Another negative that I noticed was that I was pretty irritable because I felt so tired during the day. I snapped more quickly and had a hard time focusing on things, which made me grumpy.

Days 6 and 7: Tea Just Isn’t Cutting It

By the last few days of my experiment, I was drinking a lot more tea than usual, but I found that it just wasn’t giving me the same boost of energy and clarity that coffee used to. That makes sense — coffee has much higher levels of caffeine than tea does, so even several cups of tea won’t measure up.

I didn’t find that coffee had a large measurable effect on my anxiety, though I definitely noticed that I slept better when I stopped drinking it. What I really realized, though, was that the addiction that I had to coffee wasn’t just physical; it was psychological. Part of the reason that I missed coffee was because I associated it with my favorite parts of the day — getting to work, taking a break, or relaxing in the evening. More than that, I felt like I needed it in order to work hard, stay focused, achieve my work goals. Realistically, no amount of caffeine can do that for me, but in my mind, coffee played an integral part in achieving those things.

Answering Your Questions

I’m trying to find new ways to include my readers in me content, so in addition to sometimes including polls on what I should write about next, I’m going to start including your questions in my blog posts! The first is from @perfectlysass on Twitter.

I definitely did! My headaches only lasted the first few days, but I was pretty groggy and irritable throughout the whole week. I’m not sure that I can give much advice, other than staying hydrated! I read that drinking a lot of water helps mitigate the withdrawal headaches, and it definitely helped with me!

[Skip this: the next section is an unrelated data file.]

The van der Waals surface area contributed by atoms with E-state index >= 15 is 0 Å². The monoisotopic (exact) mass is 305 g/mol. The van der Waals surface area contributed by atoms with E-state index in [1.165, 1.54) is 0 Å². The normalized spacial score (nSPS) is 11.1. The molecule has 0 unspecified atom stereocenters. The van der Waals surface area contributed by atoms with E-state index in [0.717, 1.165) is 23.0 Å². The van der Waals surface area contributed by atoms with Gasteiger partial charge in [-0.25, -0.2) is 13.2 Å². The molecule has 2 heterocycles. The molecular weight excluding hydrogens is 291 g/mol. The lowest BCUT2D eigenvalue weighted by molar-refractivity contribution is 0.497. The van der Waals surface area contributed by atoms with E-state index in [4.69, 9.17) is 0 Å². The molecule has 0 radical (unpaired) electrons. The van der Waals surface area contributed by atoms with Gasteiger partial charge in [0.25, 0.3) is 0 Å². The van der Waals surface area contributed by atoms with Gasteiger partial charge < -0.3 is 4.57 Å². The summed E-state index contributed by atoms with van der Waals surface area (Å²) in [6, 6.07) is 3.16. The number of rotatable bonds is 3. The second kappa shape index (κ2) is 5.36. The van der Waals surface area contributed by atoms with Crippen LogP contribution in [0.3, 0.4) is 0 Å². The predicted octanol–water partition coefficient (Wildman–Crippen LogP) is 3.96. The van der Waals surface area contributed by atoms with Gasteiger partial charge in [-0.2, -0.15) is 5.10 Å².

The second is from @hininetyseven.

I had a really difficult time getting my act together in the morning, honestly. I wish I could say that quitting coffee brought me tons of energy — and I think that maybe, given enough time without coffee, I’d regain my normal energy levels. But doing it for just a week only left me tired in the mornings!

Last words

Though I didn’t achieve many measurable results in this week, I did learn something interesting about myself and my relationship to the things I crave. Now that my experiment is over, I’m drinking coffee again — but I might be interested in trying a longer-running experiment to cut out all caffeine for a few weeks, and see what that does for my energy levels. I think that a large part of the reason that I didn’t experience big results with this is that I didn’t cut out caffeine entirely, and that I also didn’t do it for long enough. So who knows, maybe a month-long experiment is next for me!

Author: Sara Laughed

I'm Sara, a blogger, programmer, and American abroad. I live in the Netherlands my boyfriend and our 11 plants, and in this space blog about my life, discoveries, and mistakes. Follow along here or on social media!